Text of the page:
Existing Home Sales Down Again: Yun Blames Inventory, a Symptom of the Problem


Economists expected a bounce in existing home sales in May. There was no bounce and revisions in April were negative.

Heading into the report this is what Econoday had to say: " Existing home sales fell below Econoday's low estimate in April and a sizable bounce back is expected in May, to a consensus annualized rate of 5.500 million vs April's 5.460 million. Even with a better showing, resales have been stubborn and weak as April's year-on-year rate was in the minus column at negative 1.4 percent."

The consensus estimate for May was 5.5 million. Nope. Actuals came it at 5.43 million with April revised lower to 5.45 million.

Below Expectations Second Month

Mortgage News Daily reports Existing Home Sales Below Expectations for Second Month.

Analysts were expecting existing home sales to rebound in May after they fell behind year-ago levels in April. However, the National Association of Realtors® (NAR) reported a second straight monthly loss, with the Northeast the only region where sales improved.

The May results came in below the lowest of analysts' expectations as reported to Econoday. Those predictions ranged from 5.44 million to 5.65 million with a consensus of 5.50 million.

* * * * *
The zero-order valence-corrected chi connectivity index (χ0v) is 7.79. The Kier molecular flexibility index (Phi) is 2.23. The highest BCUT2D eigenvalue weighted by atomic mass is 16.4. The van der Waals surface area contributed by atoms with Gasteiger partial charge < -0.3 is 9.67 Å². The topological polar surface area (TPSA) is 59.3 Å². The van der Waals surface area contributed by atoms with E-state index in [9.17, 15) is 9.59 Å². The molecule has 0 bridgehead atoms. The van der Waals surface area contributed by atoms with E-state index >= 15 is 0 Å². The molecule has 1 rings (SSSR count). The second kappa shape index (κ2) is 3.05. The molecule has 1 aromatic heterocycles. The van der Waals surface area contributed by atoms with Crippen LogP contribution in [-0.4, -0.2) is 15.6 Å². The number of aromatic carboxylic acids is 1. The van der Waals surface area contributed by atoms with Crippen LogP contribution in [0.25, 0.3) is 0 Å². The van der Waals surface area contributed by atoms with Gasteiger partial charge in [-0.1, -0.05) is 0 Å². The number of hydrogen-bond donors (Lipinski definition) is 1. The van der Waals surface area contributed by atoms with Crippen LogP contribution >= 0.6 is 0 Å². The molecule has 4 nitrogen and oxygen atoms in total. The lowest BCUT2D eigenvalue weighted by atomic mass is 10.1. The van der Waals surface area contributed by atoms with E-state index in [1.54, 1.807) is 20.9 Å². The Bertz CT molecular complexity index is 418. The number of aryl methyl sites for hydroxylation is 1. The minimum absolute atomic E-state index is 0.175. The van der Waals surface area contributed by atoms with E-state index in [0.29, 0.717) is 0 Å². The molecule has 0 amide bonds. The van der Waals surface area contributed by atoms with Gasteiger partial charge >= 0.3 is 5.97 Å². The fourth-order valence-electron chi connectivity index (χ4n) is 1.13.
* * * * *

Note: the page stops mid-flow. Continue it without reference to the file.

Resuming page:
Single-family home sales declined 0.6 percent to a seasonally adjusted annual rate of 4.81 million from 4.84 million in April and are also 3.0 percent lower than the 4.96 million sales pace a year ago. Existing condominium and co-op sales increased 1.6 percent to a seasonally adjusted annual rate of 620,000 units but remain down year-over-year by 3.1 percent.

Lawrence Yun, NAR chief economist, says a solid economy and job market should be generating a much stronger sales pace than what has been seen so far this year. "Closings were down in a majority of the country last month and declined on an annual basis in each major region," he said. "Incredibly low supply continues to be the primary impediment to more sales, but there's no question the combination of higher prices and mortgage rates are pinching the budgets of prospective buyers, and ultimately keeping some from reaching the market."

NAR Nonsense

Month after month Yun repeats the same nonsense. Supply is not the issue. Supply of affordable homes is the issue.

Sellers cannot get what they need because it will cost them more to move. They are stuck. Buyers cannot afford the prices.

The median existing-home price for all housing types sold during the month was $264,800, an all-time high and a 4.9 percent increase from the May 2017 median of $252,500. It was the 75th straight month of year-over-year gains. The median existing single-family home price was $267,500, up by 5.2 percent on an annual basis. Condo prices increased 2.5 percent to a median of $244,100.

The price of homes dramatically outstrips wage growth. Real hourly earnings for all workers was up one penny in May and flat for the year. For production and supervisory workers real hourly earnings were down a penny year-over-year.

Month after month Yun blames inventory. Inventory is a symptom of the problem.

"Inventory coming onto the market during this year's spring buying season - as evidenced again by last month's weak reading - was not even close to being enough to satisfy demand," added Yun. "That is why home prices keep outpacing incomes and listings are going under contract in less than a month - and much faster - in many parts of the country."

Real Hourly Earnings